The Orioles made an undisclosed offer to Cuban outfielder Victor Victor Mesa and couldn’t keep him from signing with the Marlins, who also are introducing younger brother Victor Mesa Jr. at this morning’s press conference in Miami. However, pitcher Sandy Gastón remains in play and the Orioles have regained a sizeable advantage in international signing bonus money.
They can’t match Little Havana and other geographical perks, but there are ways to entice the kid.
Gastón, 16, is a priority for the Orioles after they failed to sign Victor Victor, their No. 1 target following the showcase held earlier this month at Marlins Park. They have $6.5 million in bonus slot funds and can outbid other teams now that the Marlins reportedly are parting with about $6 million for the Mesa brothers.
The Marlins also want to sign Gastón, but he’d really have to be enamored with Miami. And the Orioles can’t walk away empty-handed after stockpiling the funds in order to make an aggressive push for Victor Victor and others.
Like I’ve said, the Kevin Gausman trade with the Braves is going to look like a real dud beyond the money saved if the $2.5 million in bonus slots isn’t utilized on an elite prospect. It’s a straight-up giveaway for a pitcher under team control through 2020.
I’ll also repeat that the funds don’t carry over through next summer and beyond. There’s a reset in July. Use them or lose them. And they can’t be transformed into cash to pay for free agents.
I mention this last part for fans who are accusing the Orioles of pocketing the signing bonus money instead of putting it toward the international market. It can be used only for this purpose.
Scouts and other evaluators love Gastón’s arm, which pushes his fastball into the high 90s. He had control issues in Cuba’s 18U league in 2017, but he was 15.
MLB.com rated Gastón as the fourth-best available pitcher on the international market on July 2 and he had an agreement in place with the Marlins before failing a drug test.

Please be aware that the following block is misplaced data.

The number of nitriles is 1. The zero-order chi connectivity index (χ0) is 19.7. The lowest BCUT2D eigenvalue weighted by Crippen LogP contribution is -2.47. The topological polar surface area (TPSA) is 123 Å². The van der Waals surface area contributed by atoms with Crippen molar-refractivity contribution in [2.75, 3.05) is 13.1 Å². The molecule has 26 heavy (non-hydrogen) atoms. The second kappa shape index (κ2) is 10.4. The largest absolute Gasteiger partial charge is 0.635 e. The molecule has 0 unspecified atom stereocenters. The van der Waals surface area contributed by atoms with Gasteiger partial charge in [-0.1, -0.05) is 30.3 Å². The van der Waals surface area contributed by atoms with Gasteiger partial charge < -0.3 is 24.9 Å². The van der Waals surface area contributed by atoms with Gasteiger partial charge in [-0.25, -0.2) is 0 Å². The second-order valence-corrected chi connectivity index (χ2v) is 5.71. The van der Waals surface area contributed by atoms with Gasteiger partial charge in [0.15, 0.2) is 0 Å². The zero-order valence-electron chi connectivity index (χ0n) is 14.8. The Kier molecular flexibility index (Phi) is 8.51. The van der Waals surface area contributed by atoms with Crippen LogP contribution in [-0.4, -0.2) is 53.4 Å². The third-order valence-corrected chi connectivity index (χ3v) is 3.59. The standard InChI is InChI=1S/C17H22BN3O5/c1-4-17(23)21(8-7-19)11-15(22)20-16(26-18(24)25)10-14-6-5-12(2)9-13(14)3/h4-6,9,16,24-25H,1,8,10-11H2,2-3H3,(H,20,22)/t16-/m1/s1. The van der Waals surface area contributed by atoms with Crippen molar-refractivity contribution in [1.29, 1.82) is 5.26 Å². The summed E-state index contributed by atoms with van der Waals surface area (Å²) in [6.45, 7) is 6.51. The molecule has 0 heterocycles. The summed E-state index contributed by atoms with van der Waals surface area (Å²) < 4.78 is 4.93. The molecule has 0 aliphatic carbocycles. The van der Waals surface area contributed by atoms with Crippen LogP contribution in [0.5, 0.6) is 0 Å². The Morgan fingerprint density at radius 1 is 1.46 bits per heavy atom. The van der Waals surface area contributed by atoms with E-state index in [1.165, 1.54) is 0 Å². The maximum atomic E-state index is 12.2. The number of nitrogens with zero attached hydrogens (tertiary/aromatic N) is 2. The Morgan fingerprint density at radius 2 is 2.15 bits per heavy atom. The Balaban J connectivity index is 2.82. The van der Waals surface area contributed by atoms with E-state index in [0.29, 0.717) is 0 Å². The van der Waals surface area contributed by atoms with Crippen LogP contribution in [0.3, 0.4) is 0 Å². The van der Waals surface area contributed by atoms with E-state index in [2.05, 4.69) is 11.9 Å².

* Yasiel Puig is the Dodgers’ all-time leader in postseason games with 53 and you’d win a lot of bar bets by challenging someone to name him.
Puig broke a tie Friday night with Andre Ethier, another name I didn’t anticipate.
I would have blurted out Steve Garvey (45), Davey Lopes (45) or Bill Russell (49). I’m getting old.
I mention Puig because I’ve heard that the Orioles toyed with the idea of trying to acquire him, that executive vice president Dan Duquette and manager Buck Showalter discussed the merits and the risks. It happened again over the summer.
Puig can be a handful - his maturity issues aren’t kept under wraps - but I got the sense that Showalter was fine with having him in the clubhouse. He could have worked with Puig.
It didn’t happen, of course, but it was considered.
* I predicted the Red Sox and Dodgers would meet in the World Series, but I wasn’t rooting for it. I wanted the Brewers to advance, and not because of Front Row Amy, so settle down.
I’ve been asked whether the Orioles could bring back Jonathan Schoop, who was relegated to bench duty, and I’ll repeat that it won’t happen via trade because he’s going to earn more than $10 million in arbitration. He’d have to be non-tendered, become a free agent and sign at a seriously discounted rate.
There have been lots of industry rumblings about the possibility that the Brewers will non-tender him - I was jumped by an emotional Wisconsin fanboy on Twitter for writing it, as if I’m the one pulling the strings here - but it seems unlikely based on the cost of acquiring him.
If you surrender middle infielder Jonathan Villar, pitcher Luis Ortiz and 18-year-old infield prospect Jean Carmona, you’re probably going to keep Schoop for more than a couple of months. But I’m sure that it’s been discussed after he batted .202/.246/.331 in 46 games. He went 0-for-8 in the playoffs.
That’s an expensive pinch-hitter.
I’d gladly take Schoop at second base and Villar at shortstop. Find a double play combination and stick with it to build continuity and a comfort zone.
Anyway, Red Sox in six. And again, I’m not rooting for it.